I have lost touch with everyone I went to school with, everyone in the village where I spent most of my formulative years, everyone I went to college with, everyone I ever worked with. They too, are filed away, often angrily slamming the drawer behind them, over something I said or something I didn’t say.
My lovers cannot be traced. I know. I’ve tried. I’ve taken trains to their cities and stood on street corners in the miraculous off-chance that they might wander by. But each time, I have returned home, defeated and had to force myself to sleep so that my heart didn’t kill me.

I began my autobiography at 23 years old, with the intention that I wouldn’t live ’til 25. But I’d done nothing, loved no-one, said nothing of any great importance by that time. The journal of a disappointed man.
I took a position at the Natural History Museum but left after only 3 months due to allergies. Whilst deluding myself that I could reinforce the scientist’s power of detached analysis with a poetic intensity, I would cough up my guts on the glass that held the giant stuffed man-o-war. I had a gift of incisive and candid comment, but I failed to ignite it when faced with the apple-cheeked Irish girl who served the tea in the basement canteen. Drunk most nights, in the Black Swan on Canal St, I would attempt to put my own complicated nature under the microscope of a beer glass. I walked home alone, opening the air with bolshy, slurred dictums against religion, ethics, love and life itself.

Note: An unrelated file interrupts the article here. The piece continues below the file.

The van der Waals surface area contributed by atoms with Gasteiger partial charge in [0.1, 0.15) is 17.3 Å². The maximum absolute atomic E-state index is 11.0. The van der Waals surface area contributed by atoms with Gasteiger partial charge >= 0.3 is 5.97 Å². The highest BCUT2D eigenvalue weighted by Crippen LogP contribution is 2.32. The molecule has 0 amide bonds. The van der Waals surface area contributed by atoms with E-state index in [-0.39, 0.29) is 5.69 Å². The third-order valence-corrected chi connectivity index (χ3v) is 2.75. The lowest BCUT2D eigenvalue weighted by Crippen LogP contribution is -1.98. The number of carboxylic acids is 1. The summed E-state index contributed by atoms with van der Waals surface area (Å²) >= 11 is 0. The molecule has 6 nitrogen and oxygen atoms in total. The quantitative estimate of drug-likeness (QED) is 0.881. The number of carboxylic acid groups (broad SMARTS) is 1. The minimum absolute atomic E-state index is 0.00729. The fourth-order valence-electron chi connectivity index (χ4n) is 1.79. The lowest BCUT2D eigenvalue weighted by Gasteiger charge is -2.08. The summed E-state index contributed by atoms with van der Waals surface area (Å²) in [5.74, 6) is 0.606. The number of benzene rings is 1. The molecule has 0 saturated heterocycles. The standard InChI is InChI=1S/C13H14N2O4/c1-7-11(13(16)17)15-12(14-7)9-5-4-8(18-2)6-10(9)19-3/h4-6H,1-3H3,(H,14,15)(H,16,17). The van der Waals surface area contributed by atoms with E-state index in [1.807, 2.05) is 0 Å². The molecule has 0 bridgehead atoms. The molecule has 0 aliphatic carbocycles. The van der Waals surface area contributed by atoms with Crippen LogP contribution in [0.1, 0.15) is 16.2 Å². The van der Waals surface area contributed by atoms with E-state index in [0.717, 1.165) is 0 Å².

Lonely, penniless, paralysed by the guilt of never having told my father I loved him, I wander hospital corridors, posing as a visitor. I have wept, enjoyed, struggled and overcome but I remain disappointed.

 

 

(Words – GA Johnson)

This Heart Machinery

This Heart Machinery

Outside your house, 1993
I think I left some essential part of me
I try to trace my steps back
I try to play the playback
But when I see your face
I cannot breathe

And I can’t figure out this heart machinery
Sometimes it stops for days and really worries me
And I can’t form the words and often I can’t speak
And when I hear your voice
I have to leave

And there’s an actress in a film who looks like you
And I can’t watch that film the whole way through
I’d like to call you up
I’d like to get me straight
But 10 years on,
It’s just too late

The saddest photograph, a splinter in my heart,
Is one of you and me, right at the very start
And I can’t recognise the person next to you
The mirror fogs
It breaks in two

 

 

(Lyrics – GA Johnson)

Vacancies

Vacancies

Well, you never asked me, so I never said
Though I tattooed the answer so I wouldn’t forget
Oh, there’s much I can offer if you’d open your eyes
The night is young but life is short, so come inside

On a council bench, on the Park Estate
I have carved our names with a carpetblade
“They came here often and they loved it so…”
The view is bleak so what’s to love, we’ll never know

Well, phone me if you feel the need
My days are vacancies
My heart, it tends to bleed
But I know a place where they’re kinder to our kind
Tonight, it rains a sorry drum
Come inside

If love would be so blind
The rest of us might blossom

 

(Lyrics – GA Johnson)